Basic Instructions Before Leaving Earth: Bloodchild

I just finished reading Octavia Butler’s Bloodchild and Other Stories and I want to highlight a passage from her essay “Positive Obsession:”

…what good is science fiction to Black people?

What good is any form of literature to black people?

What good is science fiction’s thinking about the present, the future and the past? What good is its tendency to warn or to consider alternative ways of thinking and doing? What good is its examination of the possible effects of science and technology, or social organization and political direction? At its best, science fiction stimulates imagination and creativity. It gets reader and writer off the beaten track, off the narrow, narrow footpath of what “everyone” is saying, doing, thinking — whoever “everyone” happens to be this year.

And what good is all this to Black people?

I related to this essay as someone who has had to deal with shyness (and maybe sometimes social anxiety) and at times felt as if I didn’t fit in. Writing has been what I turned to, even when I don’t particularly enjoy it. So, Octavia Butler gave me hope reading it.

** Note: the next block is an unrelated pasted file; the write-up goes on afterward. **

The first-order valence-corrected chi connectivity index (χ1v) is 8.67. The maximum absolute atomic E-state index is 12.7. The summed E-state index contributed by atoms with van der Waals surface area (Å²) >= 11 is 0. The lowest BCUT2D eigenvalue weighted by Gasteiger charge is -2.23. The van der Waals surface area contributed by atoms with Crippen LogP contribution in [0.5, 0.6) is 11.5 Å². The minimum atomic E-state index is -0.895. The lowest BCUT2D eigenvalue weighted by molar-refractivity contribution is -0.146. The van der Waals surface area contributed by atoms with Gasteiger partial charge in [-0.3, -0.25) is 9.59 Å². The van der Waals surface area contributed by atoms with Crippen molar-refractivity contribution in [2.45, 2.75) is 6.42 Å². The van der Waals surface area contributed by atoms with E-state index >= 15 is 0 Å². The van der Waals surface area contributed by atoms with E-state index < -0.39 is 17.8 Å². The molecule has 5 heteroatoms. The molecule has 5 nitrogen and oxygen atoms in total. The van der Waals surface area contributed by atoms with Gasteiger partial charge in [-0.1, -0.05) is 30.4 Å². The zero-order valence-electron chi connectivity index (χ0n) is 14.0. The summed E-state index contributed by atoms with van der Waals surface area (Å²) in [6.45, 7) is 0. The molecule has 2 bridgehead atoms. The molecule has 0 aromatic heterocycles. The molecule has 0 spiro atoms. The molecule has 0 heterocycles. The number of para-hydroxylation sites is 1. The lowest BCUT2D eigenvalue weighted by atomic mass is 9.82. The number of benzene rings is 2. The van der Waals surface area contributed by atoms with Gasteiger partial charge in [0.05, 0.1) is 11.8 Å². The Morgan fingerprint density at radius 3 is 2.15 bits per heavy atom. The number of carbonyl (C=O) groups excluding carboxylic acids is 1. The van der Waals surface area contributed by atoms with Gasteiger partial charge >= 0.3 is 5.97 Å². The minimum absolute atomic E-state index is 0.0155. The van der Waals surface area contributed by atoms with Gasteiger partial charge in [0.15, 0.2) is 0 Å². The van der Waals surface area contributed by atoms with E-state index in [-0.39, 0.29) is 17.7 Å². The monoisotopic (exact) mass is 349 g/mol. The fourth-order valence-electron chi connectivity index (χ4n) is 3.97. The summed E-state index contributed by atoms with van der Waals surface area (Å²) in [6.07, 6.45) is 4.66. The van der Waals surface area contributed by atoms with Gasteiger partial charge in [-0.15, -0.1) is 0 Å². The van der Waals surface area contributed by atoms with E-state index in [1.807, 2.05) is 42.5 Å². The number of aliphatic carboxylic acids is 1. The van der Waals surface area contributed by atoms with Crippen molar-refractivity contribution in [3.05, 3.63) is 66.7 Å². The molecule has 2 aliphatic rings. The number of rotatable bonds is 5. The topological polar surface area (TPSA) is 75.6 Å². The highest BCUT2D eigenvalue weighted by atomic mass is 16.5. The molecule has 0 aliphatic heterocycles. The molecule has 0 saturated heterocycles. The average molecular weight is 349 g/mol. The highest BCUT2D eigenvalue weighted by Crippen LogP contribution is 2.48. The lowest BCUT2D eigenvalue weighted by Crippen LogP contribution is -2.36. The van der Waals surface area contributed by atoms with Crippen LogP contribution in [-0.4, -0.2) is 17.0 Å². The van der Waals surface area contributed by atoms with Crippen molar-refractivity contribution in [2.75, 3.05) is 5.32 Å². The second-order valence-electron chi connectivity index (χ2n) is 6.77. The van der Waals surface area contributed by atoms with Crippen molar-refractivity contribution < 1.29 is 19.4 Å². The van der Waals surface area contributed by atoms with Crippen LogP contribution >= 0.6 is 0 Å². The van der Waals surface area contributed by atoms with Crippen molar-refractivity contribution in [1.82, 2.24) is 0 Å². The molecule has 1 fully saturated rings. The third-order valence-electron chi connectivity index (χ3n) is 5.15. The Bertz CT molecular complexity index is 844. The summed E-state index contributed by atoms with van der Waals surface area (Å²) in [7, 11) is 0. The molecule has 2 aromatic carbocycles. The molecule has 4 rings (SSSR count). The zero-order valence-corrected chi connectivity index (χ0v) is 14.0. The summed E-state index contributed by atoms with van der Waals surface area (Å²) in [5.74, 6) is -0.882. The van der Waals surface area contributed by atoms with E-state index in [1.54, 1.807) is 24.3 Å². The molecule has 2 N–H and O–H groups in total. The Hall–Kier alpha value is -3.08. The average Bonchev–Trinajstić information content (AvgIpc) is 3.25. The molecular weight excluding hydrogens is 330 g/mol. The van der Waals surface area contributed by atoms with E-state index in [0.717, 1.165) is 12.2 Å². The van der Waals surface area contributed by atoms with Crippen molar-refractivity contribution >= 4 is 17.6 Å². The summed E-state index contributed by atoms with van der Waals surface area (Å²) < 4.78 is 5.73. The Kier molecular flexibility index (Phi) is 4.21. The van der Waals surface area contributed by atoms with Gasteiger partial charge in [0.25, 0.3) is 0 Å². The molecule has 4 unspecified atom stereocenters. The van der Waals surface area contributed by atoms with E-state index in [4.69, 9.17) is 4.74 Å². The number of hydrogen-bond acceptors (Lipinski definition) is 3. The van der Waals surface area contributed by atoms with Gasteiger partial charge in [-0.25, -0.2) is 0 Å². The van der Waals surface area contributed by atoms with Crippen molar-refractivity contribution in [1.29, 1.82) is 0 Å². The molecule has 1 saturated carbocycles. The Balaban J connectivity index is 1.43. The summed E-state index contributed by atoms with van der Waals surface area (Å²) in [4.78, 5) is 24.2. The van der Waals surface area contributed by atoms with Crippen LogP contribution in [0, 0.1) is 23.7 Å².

Also, in regards to what Butler said, speculative fiction is important because if we do not have a presence in an imagined future and we do not have a presence in looking back into our past, then our present is viewed as not important, as if we do not exist. What would be the point in us being here? As I said in a comment on another site, erasure of us from the future and the past, erases us from the present.

Leave a Reply

Fill in your details below or click an icon to log in: Logo

You are commenting using your account. Log Out /  Change )

Twitter picture

You are commenting using your Twitter account. Log Out /  Change )

Facebook photo

You are commenting using your Facebook account. Log Out /  Change )

Connecting to %s